By Francisco Alvarado, FloridaBulldog.org
Barely two months into Vernon Hargray’s tenure as Miramar interim city manager, a federal jury has concluded that he and other city officials discriminated against a former executive assistant because of her Cuban roots.
Now Miramar is on the hook for a $300,000 judgment awarded to Georgina Cid, the ex-employee who sued the city in 2016 alleging Hargray, an African-American, and Assistant City Manager J. Michael Moore, who is white, participated in a discrimination and workplace harassment campaign that began with her demotion and ended with her being fired a year into her job.
On June 29, following a four-day trial, jurors sided with Cid, finding that Hargray and Moore went after her because of her national origin, according to the verdict form. U.S. District Judge Darrin Gayles affirmed that the city owes her $5,000 in lost wages for the demotion, $80,000 in lost wages for the termination and $215,000 for emotional pain and anguish. According to a Sept. 7 motion, Cid is seeking an additional $150,000 in attorney fees.
“Ms. Cid does feel vindicated by the jury’s verdict,” said her lawyer, Ansana Singh. “There is simply no room in our community for the type of unlawful discrimination and retaliation which my client suffered at the hands of the City of Miramar.”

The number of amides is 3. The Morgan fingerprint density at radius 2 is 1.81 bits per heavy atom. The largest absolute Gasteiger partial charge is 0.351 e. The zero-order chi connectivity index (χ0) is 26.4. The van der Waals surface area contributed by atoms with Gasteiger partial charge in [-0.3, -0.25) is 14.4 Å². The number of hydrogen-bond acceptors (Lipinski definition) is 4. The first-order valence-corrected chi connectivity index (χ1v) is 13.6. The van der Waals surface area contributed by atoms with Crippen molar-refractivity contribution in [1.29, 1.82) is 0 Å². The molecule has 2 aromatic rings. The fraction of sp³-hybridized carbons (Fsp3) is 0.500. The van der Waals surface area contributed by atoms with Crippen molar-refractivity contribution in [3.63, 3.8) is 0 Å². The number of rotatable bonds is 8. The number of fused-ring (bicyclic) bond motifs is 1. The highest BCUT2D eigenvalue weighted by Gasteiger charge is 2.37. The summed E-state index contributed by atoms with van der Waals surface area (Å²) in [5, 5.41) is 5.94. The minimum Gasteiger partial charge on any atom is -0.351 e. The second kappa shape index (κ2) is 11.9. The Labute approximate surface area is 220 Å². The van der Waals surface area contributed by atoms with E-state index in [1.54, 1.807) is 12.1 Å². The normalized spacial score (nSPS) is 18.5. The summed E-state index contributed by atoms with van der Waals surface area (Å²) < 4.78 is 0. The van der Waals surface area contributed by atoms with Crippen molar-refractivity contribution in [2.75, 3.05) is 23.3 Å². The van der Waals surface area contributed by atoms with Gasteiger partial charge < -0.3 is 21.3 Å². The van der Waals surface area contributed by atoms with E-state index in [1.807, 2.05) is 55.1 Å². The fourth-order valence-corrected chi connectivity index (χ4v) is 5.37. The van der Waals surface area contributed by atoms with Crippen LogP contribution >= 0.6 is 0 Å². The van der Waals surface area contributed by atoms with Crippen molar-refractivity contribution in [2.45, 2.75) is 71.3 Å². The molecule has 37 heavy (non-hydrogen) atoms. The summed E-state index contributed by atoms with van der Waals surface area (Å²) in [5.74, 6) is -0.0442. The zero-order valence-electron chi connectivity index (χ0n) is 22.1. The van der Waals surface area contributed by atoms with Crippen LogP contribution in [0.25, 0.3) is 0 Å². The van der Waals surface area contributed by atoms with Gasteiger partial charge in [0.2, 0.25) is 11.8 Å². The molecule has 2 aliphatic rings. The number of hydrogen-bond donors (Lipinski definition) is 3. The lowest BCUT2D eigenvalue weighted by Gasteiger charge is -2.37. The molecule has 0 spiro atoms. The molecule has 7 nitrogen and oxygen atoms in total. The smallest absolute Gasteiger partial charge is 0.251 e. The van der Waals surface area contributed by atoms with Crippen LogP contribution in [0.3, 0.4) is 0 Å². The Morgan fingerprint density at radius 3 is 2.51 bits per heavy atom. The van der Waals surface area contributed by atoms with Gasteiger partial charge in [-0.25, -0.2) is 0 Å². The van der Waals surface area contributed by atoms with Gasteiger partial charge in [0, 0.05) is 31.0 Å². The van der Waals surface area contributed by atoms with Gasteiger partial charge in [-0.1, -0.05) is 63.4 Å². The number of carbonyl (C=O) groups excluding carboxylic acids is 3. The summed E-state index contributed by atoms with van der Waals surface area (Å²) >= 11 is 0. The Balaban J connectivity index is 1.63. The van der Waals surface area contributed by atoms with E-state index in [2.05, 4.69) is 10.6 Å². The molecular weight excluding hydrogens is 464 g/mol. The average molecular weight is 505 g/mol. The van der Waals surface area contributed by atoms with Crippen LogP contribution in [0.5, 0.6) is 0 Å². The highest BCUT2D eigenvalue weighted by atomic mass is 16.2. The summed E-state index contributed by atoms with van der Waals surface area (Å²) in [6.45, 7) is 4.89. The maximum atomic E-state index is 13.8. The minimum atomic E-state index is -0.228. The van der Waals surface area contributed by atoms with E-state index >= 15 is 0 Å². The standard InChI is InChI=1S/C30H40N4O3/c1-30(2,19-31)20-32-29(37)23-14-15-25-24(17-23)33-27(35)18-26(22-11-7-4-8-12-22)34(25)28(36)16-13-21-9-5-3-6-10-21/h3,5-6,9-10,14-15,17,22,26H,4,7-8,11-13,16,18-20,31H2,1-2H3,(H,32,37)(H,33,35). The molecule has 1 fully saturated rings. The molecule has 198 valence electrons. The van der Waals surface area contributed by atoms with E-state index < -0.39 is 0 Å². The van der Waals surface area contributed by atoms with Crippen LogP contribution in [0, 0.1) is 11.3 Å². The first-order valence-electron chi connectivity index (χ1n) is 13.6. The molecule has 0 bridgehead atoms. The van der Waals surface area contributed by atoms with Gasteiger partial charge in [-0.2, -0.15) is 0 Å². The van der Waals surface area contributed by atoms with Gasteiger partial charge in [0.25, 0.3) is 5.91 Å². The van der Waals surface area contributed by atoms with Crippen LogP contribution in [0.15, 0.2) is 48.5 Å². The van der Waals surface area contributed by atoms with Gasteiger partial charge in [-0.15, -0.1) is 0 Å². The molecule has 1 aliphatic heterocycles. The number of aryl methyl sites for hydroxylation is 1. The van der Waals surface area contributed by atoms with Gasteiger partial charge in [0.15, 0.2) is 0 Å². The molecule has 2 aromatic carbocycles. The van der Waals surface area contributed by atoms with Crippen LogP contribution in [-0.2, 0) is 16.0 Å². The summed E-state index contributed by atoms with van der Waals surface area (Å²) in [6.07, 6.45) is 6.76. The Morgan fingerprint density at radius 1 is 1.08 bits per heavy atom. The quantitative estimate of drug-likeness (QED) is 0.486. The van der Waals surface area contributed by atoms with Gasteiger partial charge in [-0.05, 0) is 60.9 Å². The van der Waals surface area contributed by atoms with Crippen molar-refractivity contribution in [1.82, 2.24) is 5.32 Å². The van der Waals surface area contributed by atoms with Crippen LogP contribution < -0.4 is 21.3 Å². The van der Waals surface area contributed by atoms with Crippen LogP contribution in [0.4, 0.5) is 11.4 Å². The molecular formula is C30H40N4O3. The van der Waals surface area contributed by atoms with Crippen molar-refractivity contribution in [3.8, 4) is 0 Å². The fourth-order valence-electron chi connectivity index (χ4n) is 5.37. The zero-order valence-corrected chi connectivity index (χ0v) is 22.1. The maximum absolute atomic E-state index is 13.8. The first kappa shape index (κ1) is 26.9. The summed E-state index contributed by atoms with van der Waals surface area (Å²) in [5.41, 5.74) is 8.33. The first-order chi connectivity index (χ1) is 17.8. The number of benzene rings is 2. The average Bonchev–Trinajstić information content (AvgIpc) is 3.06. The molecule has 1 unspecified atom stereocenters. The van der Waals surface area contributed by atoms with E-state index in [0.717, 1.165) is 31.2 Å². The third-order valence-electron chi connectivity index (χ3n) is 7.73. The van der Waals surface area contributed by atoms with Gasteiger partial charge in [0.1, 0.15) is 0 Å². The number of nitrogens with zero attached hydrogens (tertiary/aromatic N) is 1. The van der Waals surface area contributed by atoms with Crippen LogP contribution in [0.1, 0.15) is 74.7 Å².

Singh declined further comment. According to court documents in her two-year-old case, which has gone unreported until now, Cid alleged:
- She was unfairly demoted and had her annual $69,905 salary slashed by $4,905.
- She was the only employee in the executive office who had to ask permission to go to lunch.
- She was bullied and forced to do menial tasks, including cleaning the office.
- She was demeaned by her supervisors for following their directives.
- And she was wrongfully terminated on Sept. 30, 2015 after reporting Hargray and Moore to Miramar’s human resources director.
Hargray, Moore and the five members of the Miramar City Commission did not respond to phone messages and emails seeking comment. Shaun Gayle, the manager’s chief of staff and Miramar spokeswoman, said the litigation with Cid is ongoing, so the city would not be able to comment. She declined to say whether the city plans to appeal.
Rife with cronyism?
However, one Miramar critic told Florida Bulldog the outcome of Cid’s complaint proves the city manager’s office is rife with the cronyism and unethical hires. “I had a meeting with city officials about it last year and told them that’s not how things are supposed to run,” said Doreen Lovell, a local activist. “I also mentioned age, race, gender, etc. should not be a factor in hiring and firing decisions. Anyone involved in any type of discrimination should not be part of any city administration.”
Cid, who today works as an executive assistant in Weston, provided details on the inner workings of the Miramar city manager’s office in written responses to questions from the city’s defense team and in court testimony. The former Miramar executive assistant said she started as a temporary employee in September 2014, but was hired on a permanent basis two months later. She reported directly to then-City Manager Kathleen Woods-Richardson and was given a $68,200-a-year salary. On Dec. 4, 2014, the city commission approved a five percent increase to all employees and her salary was supposed to increase to $69,905 a year, Cid said.